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Патент USA US2016241

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at 1, 1935.
J. M. CLARK ET AL
'
2,M6»241
BUTTON
Filed Oct. 29, 1954
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@7272,” Clark
Ira D. 25rd , deceased,
‘?g 771a Cbrzadcz ?usz‘ Com/vary
and l/l'ozef M 23rd,
fctecuj?i‘s and frasZ‘ees -
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2,016,241
Patented Oct. 1, 1935
UNITED STATES PATENT OFFICE
2,016,241
BUTTON
John M. Clark, Detroit, Mich., and Ira D. Ford,
deceased, late of Roseland, Ontario, Canada, by
The Canada Trust Company, London, Ontario,
Canada, and Violet M. Ford, Roseland, Ontario,
Canada, executors and trustees, assignors to
Universal Button Fastening & Button Company,
Detroit, Mich., a corporation of Michigan
Application October 29, 1934, Serial No. 750,486
In Canada March 15, 1933
3 Claims.
(Cl. 24-113)
This invention relates to buttons, and among
other objects aims to provide a cheap metal but
ton of improved super?cial accuracy.
The nature of the invention may be readily
5 understood by reference to one illustrative but-'
ton shown in the accompanying drawing.
In said drawing:
Fig. l is a sectional elevation of a button
on an enlarged scale and exaggerated in some
10 respects to illustrate details;
Fig. 2 is an enlarged bottom plan view thereof
also exaggerated in some respects to illustrate
the elimination of the effect of irregularities in
the button head; and
15
Fig. 3 is a sectional elevation of the head cov
ering shell before the latter is crimped over the
button head.
Buttons of the present character are generally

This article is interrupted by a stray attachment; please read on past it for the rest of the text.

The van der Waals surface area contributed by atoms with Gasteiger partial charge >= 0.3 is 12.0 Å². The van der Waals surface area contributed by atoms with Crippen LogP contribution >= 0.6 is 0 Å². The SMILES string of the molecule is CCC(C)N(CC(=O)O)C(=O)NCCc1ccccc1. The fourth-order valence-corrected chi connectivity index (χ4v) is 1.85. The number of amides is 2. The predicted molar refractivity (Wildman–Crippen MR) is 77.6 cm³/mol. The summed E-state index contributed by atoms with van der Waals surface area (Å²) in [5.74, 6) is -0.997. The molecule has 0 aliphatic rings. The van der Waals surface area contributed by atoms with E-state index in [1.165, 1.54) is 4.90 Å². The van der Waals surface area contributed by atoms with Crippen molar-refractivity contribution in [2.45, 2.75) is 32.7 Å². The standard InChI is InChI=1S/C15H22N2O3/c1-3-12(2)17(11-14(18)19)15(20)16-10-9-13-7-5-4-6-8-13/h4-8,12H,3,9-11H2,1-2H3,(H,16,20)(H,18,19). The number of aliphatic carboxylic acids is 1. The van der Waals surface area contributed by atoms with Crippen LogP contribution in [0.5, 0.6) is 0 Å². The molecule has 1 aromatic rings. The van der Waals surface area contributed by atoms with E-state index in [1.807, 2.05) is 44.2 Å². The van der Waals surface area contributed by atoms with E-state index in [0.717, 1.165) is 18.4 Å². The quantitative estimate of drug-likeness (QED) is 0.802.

employed on working clothing, play-suits, etc. to
20 which they are attached by high speed ma
chinery. A rapid attachment by machinery is
not practicable unless the buttons be uniform in
size and super?cially accurate in dimensions.
irregularities and imperfections, small though
25 they are, cause much difficulty and delay since
they are responsible for many interruptions of
the high speed attaching machines. Low cost of
manufacture and low attaching costs are of
course essential in buttons for the aforesaid
30 character of garments.
Low manufacturing costs are realized in this
instance by making the button without waste
from relatively cheap solid soft steel rod or wire
blanks whose length is sufficient to provide an
35 adequate volume of metal for the head and shank
of the button. The wire ‘or rod may advan
tageously be about one-quarter of an inch in
diameter and have a carbon content of approxi
mately .05 to .15 of 1%. The diameter of the
40 blank is substantially the diameter of the shank
of the ?nished button. The length of the blank
is adjusted to the desired diameter of the head
of the ?nished button. In other words, the di
ameter of the button head may be governed